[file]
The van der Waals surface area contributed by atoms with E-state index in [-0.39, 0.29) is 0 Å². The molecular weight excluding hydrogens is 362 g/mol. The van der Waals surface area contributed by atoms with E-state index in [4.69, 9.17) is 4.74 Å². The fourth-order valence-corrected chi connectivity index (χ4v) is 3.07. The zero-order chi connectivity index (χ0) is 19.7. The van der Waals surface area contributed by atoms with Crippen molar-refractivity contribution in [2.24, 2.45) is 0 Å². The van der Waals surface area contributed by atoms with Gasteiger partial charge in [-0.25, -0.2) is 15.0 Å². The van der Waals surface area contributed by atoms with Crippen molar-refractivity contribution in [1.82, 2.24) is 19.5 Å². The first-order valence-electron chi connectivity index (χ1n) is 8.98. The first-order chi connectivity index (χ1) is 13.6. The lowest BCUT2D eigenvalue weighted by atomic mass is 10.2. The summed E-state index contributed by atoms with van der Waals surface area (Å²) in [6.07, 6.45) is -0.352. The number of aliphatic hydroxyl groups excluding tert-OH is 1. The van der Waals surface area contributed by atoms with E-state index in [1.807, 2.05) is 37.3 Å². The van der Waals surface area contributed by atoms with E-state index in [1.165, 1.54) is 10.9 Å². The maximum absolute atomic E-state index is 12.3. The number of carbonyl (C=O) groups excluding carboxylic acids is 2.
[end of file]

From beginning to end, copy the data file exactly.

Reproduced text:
The van der Waals surface area contributed by atoms with E-state index in [-0.39, 0.29) is 0 Å². The molecular weight excluding hydrogens is 362 g/mol. The van der Waals surface area contributed by atoms with E-state index in [4.69, 9.17) is 4.74 Å². The fourth-order valence-corrected chi connectivity index (χ4v) is 3.07. The zero-order chi connectivity index (χ0) is 19.7. The van der Waals surface area contributed by atoms with Crippen molar-refractivity contribution in [2.24, 2.45) is 0 Å². The van der Waals surface area contributed by atoms with Gasteiger partial charge in [-0.25, -0.2) is 15.0 Å². The van der Waals surface area contributed by atoms with Crippen molar-refractivity contribution in [1.82, 2.24) is 19.5 Å². The first-order valence-electron chi connectivity index (χ1n) is 8.98. The first-order chi connectivity index (χ1) is 13.6. The lowest BCUT2D eigenvalue weighted by atomic mass is 10.2. The summed E-state index contributed by atoms with van der Waals surface area (Å²) in [6.07, 6.45) is -0.352. The number of aliphatic hydroxyl groups excluding tert-OH is 1. The van der Waals surface area contributed by atoms with E-state index in [1.807, 2.05) is 37.3 Å². The van der Waals surface area contributed by atoms with E-state index in [1.165, 1.54) is 10.9 Å². The maximum absolute atomic E-state index is 12.3. The number of carbonyl (C=O) groups excluding carboxylic acids is 2.